Map your cat: Interactive tool links felines around the world

Feline lovers around the world are invited to add their cats to a new Cat Map. The Zoological Society of London is using the Cat Map to promote a new zoo exhibit featuring two endangered Sumatran tigers. The exhibit opens later this month, but the Cat Map is live now, allowing people to search, learn about and add to the collection of information about the world’s cats. FastCoCreate

Cat lovers, the day we have been waiting for has finally arrived!

A Cat Map pinpointing the exact locations of all of the world’s housecats is now live courtesy of the Zoological Society of London.

Well, actually, it doesn’t include all of the world’s cats…yet. There are just over 3,000 on the map now, but that number will surely grow. While the Zoological Society initially put out a call for Londoners to add their cats to the map, kitty lovers from around the globe are also welcome to submit photos and a few bits of info about their felines for inclusion.

The new map is searchable, so if, say, you are interested in checking out adult male tabbies, you can simply input that request into the search engine, and up pops a map full of adorable cat faces indicating the whereabouts of known tabbies, and some quick-hit info about them.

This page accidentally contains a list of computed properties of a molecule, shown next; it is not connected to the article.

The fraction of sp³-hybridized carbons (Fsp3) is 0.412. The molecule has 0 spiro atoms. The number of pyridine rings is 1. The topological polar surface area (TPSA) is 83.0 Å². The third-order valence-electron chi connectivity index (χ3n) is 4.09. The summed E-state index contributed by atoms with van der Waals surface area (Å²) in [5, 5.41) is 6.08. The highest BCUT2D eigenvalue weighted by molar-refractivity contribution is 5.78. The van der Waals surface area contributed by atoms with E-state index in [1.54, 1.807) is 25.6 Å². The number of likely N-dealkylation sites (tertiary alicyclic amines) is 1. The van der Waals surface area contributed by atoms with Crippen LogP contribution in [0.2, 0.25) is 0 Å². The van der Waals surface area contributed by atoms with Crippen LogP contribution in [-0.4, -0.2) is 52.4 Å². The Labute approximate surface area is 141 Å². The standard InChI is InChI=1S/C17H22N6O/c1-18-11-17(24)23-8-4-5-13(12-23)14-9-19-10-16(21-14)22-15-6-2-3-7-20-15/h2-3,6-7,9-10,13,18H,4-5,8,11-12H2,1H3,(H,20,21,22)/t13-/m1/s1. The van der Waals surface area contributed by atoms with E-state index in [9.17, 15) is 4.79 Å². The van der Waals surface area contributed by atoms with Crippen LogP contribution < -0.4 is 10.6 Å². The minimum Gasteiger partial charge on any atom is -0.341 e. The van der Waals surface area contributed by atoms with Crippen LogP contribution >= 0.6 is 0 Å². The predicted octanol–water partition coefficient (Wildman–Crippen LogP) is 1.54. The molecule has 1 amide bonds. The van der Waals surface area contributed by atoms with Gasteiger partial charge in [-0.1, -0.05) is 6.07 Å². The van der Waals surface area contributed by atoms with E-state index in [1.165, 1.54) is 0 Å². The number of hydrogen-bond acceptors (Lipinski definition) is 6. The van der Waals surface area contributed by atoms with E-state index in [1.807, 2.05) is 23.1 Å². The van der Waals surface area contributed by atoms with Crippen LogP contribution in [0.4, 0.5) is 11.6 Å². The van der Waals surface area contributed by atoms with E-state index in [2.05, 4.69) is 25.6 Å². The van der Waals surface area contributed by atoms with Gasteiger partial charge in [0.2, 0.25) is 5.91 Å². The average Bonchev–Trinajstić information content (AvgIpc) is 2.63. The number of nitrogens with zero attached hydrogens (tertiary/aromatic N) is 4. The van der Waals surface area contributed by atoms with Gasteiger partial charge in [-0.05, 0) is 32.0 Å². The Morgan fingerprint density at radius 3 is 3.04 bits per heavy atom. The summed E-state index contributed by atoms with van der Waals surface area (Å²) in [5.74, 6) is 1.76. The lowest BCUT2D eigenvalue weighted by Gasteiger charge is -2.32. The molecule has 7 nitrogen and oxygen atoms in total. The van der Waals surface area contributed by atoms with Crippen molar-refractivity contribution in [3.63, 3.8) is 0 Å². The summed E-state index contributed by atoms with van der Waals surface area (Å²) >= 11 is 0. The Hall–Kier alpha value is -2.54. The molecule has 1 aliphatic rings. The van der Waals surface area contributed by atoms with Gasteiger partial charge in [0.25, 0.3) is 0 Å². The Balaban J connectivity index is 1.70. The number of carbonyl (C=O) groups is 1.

I clicked on a cat face situated above Italy and was treated to a photo of a handsome fellow named Ibra. He was sitting in a bag and described as a “natural bird killer.”

A search for blue-grey females led me to Sammie, a cute London cat said to have “used up more than her share of nine lives.”

In addition to providing a valuable service to those of us who enjoy oohing and ahhing over pictures of cats, the map–similar to those used by field conservationists tracking animal populations–is also designed to get people thinking about animal conservation and planning visits to the London Zoo’s new Tiger Territory.

Opening on March 22, the enclosure will be home to two Sumatran tigers, Jae Jae and Melati, both of whom are featured on the Cat Map. Sumatran tigers, native to Indonesia, currently number only 300 and are an endangered species, according to the Zoological Society.

Leave a Reply